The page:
Being a gay man in Russia’s Caucasus region means living a life of secrecy, lies and constant fear of exposure.
“If you don’t hide it, no one will let you live,” said Orhan, a 24-year-old Muslim man from the region near Chechnya, who agreed to share his harrowing story of being outed in a place where even the suggestion of being gay can be a death sentence.
“I lost my work … I was a waiter and a singer. They chased me out of my workplace,” he said. “In one day, I lost everything I had worked for in 10 years.”
In an exclusive interview in his mountain village not far from the Caspian Sea, Orhan provided access to his life and family as he struggled to cope with the aftermath of having his secret revealed.
He also agreed to allow his face to be partly shown in images and on video. CBC News has decided not to use his real name, and to omit details about his hometown, in an effort to make it harder for his enemies to locate him.
Orhan said his motivation for speaking out is rooted in a deep fear and desperation to get out of Russia. He hopes that by sharing his story, his plea for help will be heard.
“It would be my pleasure to go to any place, it doesn’t matter [where]. Somewhere more civilized — like Canada, or somewhere else.”
In 2013, Russia passed a “gay propaganda” law, which prohibits public demonstrations or discussions of a gay lifestyle. Even so, homosexuality is not a crime.
Recent public opinion surveys indicate that overall, some Russians are growing more accepting of LGBTQ rights. The independent Levada Centre reported in May that almost half of Russians supported equal rights for the LGBTQ community — a 14-year high.
Yet in the same poll, Russians named same-sex couples as their least-wanted neighbours (they scored about the same as members of a religious sect). A Levada survey from a year ago reported that 83 per cent of respondents found gay sex “reprehensible.”
In the religiously conservative Caucasus’ region — which includes places such as Chechnya, Ingushetia and Dagestan — anti-gay sentiment is extreme. Groups such as Human Rights Watch have documented many cases of gay men being hunted down and tortured with the open approval of local authorities.
In 2018, Canada took in 35 gay Chechen men as refugees who fled the region’s so-called gay purge.
Orhan’s own life took a tragic turn in July 2018. At the time, he was an up-and-coming singer and entertainer who was in high demand for weddings and local parties. Thousands of people also knew him from his music videos.
“This was the best time of my life,” he told CBC News during an interview in the living room of his mother’s home, as a video of him singing traditional pop songs played on the television. “I love singing. It’s my dream to be a singer.”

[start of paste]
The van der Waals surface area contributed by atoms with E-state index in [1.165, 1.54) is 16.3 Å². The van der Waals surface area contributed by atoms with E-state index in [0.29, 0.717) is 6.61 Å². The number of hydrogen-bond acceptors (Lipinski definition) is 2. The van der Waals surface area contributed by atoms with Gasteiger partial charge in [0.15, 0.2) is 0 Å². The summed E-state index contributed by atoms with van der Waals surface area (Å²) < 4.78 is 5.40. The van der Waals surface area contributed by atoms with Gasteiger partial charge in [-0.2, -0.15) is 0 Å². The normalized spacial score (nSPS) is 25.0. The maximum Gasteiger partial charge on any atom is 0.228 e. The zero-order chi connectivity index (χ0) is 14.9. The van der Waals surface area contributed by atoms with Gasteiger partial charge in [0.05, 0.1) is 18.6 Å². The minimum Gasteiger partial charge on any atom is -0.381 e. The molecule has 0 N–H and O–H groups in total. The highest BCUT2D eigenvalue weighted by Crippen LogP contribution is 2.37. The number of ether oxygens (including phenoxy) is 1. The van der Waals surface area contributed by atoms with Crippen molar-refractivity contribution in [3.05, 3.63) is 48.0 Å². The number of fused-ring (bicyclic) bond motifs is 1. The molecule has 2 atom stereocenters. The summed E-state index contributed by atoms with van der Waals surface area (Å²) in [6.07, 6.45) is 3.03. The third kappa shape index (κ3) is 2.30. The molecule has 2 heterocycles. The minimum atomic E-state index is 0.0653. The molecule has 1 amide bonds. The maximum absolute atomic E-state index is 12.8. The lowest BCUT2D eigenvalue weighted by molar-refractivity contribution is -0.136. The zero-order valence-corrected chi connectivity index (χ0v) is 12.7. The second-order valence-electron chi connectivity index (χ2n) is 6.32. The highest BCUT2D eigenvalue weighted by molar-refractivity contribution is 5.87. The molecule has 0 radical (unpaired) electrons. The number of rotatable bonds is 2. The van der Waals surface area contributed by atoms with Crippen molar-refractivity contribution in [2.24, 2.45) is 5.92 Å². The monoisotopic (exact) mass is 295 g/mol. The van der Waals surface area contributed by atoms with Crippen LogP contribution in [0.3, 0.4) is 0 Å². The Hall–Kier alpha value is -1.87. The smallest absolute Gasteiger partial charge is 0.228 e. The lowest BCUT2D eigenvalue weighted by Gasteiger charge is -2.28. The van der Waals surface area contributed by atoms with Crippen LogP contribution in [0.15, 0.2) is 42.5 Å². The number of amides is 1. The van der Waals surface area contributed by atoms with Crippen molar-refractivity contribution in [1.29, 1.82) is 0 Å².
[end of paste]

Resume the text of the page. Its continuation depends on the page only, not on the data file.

He said that about a year ago, he was texting with a man he had met online. One night, the man suggested they meet up after Orhan had finished performing at a wedding. Orhan said the text invited him to “take a walk by the sea.”
When Orhan arrived at the meeting spot, he said he was jumped by a group of thugs, who stuffed him into a car, covered his eyes and drove away. It was a set-up.
At an apartment, they began a brutal interrogation, which they videotaped. “Here we’ve caught a pedophile, f–k,” one of the thugs can be heard saying on tape. In Russia, if you’re gay, you’re often labelled as a child molester, too.
“You think this is normal? You wanted to rape that boy,” another voice screams at him, referring to the fake persona the thugs created. The video cuts to black just as one of the men swings his fist and strikes Orhan on the head.
The attack continued all night and left Orhan with a broken jaw. But eventually they let him go.
The gang demanded money to keep his secret. Two or three days later, when Orhan said he was unable to pay them, they posted the video on YouTube.
Orhan acknowledged, with a long sigh, that before the kidnapping, there was speculation about his sexual orientation. “No one was sure — ‘Maybe he is, maybe he isn’t [gay].’ But when the video came out, it became clear to everyone.”
Within hours of the video being posted online, Orhan said it felt like everyone he knew had seen it.
“Coming back from the bazaar, kids, people, everyone was looking [at me] and saying, ‘That’s him. Shame, shame.'”
Orhan said he reported everything that happened to the local police. He said they promised him they would open a case against them and that they would be convicted for kidnapping and extortion. But Orhan said there were never even any charges.
The assailants paid a bribe and the case was closed.
Over the next few months, Orhan said he became a prisoner in his own home, and ended up staying with various relatives in an effort to remain safe.